New Basque party slams court ban
A new Basque pro-independence party on Thursday condemned a decision by Spain's Supreme Court to ban it, saying the ruling was based on "suspicion" and "prejudice".
"The arguments against our legalisation presented by the Attorney General and state prosecutors' office have ignored the legal viewpoint and are based on suspicion, prejudice and specific political views," the party, Sortu, said in a statement.
"We have met the legal requirements" so the Supreme Court decision "clearly has a political basis" and "responds to a decision and strategy defined by" Spain's ruling Socialist Party and the conservative opposition Popular Party," said the statement, released by the separatist newspaper Gara.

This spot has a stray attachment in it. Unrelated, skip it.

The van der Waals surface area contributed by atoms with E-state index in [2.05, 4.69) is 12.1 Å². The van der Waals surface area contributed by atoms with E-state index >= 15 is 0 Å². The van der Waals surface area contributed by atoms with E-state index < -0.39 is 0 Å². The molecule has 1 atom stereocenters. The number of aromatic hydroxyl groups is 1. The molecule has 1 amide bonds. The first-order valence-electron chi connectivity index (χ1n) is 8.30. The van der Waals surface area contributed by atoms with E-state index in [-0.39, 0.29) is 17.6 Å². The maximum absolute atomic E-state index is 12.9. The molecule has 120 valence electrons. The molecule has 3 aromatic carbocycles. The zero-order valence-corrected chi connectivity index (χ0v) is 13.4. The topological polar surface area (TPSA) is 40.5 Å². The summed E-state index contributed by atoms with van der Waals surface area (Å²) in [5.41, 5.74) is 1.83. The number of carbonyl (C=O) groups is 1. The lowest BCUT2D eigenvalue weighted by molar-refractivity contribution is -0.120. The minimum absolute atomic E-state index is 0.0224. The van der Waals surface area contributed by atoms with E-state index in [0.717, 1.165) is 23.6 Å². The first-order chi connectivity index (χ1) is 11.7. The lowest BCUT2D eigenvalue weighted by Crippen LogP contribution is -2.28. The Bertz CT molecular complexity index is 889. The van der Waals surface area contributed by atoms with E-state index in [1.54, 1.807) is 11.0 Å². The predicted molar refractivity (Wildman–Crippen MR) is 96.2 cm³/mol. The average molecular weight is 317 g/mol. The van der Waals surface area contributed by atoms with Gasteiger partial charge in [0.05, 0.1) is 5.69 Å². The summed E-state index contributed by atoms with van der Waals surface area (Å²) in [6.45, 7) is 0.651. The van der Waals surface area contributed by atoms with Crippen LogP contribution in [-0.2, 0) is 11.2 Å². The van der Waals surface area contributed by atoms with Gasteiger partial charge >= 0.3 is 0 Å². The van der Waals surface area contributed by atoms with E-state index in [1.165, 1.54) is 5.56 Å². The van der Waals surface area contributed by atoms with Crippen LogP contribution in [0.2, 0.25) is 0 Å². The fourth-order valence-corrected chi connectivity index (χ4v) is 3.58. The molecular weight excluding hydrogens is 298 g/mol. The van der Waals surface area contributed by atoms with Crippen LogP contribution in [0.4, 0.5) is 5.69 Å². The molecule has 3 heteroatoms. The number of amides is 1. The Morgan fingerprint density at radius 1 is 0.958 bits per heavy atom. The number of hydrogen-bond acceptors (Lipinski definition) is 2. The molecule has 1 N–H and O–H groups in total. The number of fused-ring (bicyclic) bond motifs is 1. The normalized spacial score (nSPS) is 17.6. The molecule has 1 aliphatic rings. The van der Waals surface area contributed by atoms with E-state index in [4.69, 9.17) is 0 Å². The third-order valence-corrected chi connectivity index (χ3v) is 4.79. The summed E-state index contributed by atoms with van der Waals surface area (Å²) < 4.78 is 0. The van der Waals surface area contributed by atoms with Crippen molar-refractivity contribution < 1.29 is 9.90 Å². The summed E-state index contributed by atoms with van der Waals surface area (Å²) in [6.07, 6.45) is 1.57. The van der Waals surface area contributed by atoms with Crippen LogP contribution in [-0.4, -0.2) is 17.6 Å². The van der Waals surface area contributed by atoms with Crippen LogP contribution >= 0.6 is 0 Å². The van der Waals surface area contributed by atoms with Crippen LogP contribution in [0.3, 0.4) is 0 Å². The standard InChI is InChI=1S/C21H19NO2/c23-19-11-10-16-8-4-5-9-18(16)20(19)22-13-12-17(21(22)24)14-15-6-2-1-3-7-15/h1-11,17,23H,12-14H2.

The Supreme Court on Wednesday rejected an application by Sortu to be legalised so that it can stand in local elections in May.
The Spanish government had asked the court to ban Sortu, arguing that it is merely an "extension" of Batasuna, the political branch of the armed Basque separatist group ETA.
Batasuna has been outlawed since 2003 because of its links to ETA, whose bloody campaign of bombings and shootings for a Basque homeland independent of Spain has been blamed for 829 deaths in more than four decades.
Sortu was launched in February by people close to Batasuna as a new party that rejects violence.
ETA on January 10 declared a "permanent and general ceasefire" to be verified by the international community.
But Spain's Prime Minister Jose Luis Rodriguez Zapatero rejected the declaration, saying he wanted nothing less than ETA's dissolution, and the authorities have vowed to hunt down ETA members.
© 2011 AFP